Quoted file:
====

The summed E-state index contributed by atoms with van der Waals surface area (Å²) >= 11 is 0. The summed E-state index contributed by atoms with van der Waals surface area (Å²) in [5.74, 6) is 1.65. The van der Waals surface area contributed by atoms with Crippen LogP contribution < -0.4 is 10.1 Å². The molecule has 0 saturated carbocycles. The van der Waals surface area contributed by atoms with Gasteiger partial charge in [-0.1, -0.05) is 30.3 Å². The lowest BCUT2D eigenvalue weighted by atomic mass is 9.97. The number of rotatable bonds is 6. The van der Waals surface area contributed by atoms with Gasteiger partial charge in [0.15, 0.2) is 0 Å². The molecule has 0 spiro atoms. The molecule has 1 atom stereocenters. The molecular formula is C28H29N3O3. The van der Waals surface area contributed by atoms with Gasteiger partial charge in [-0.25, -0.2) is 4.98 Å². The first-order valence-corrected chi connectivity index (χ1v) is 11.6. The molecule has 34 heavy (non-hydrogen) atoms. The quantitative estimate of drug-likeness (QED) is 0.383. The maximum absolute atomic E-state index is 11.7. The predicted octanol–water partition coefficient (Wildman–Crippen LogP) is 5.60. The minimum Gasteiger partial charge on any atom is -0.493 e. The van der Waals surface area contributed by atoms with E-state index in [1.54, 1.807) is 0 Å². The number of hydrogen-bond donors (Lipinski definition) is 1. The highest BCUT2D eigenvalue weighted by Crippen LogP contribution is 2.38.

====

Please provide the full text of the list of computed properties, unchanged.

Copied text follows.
The summed E-state index contributed by atoms with van der Waals surface area (Å²) >= 11 is 0. The summed E-state index contributed by atoms with van der Waals surface area (Å²) in [5.74, 6) is 1.65. The van der Waals surface area contributed by atoms with Crippen LogP contribution < -0.4 is 10.1 Å². The molecule has 0 saturated carbocycles. The van der Waals surface area contributed by atoms with Gasteiger partial charge in [-0.1, -0.05) is 30.3 Å². The lowest BCUT2D eigenvalue weighted by atomic mass is 9.97. The number of rotatable bonds is 6. The van der Waals surface area contributed by atoms with Gasteiger partial charge in [0.15, 0.2) is 0 Å². The molecule has 0 spiro atoms. The molecule has 1 atom stereocenters. The molecular formula is C28H29N3O3. The van der Waals surface area contributed by atoms with Gasteiger partial charge in [-0.25, -0.2) is 4.98 Å². The first-order valence-corrected chi connectivity index (χ1v) is 11.6. The molecule has 34 heavy (non-hydrogen) atoms. The quantitative estimate of drug-likeness (QED) is 0.383. The maximum absolute atomic E-state index is 11.7. The predicted octanol–water partition coefficient (Wildman–Crippen LogP) is 5.60. The minimum Gasteiger partial charge on any atom is -0.493 e. The van der Waals surface area contributed by atoms with E-state index in [1.54, 1.807) is 0 Å². The number of hydrogen-bond donors (Lipinski definition) is 1. The highest BCUT2D eigenvalue weighted by Crippen LogP contribution is 2.38.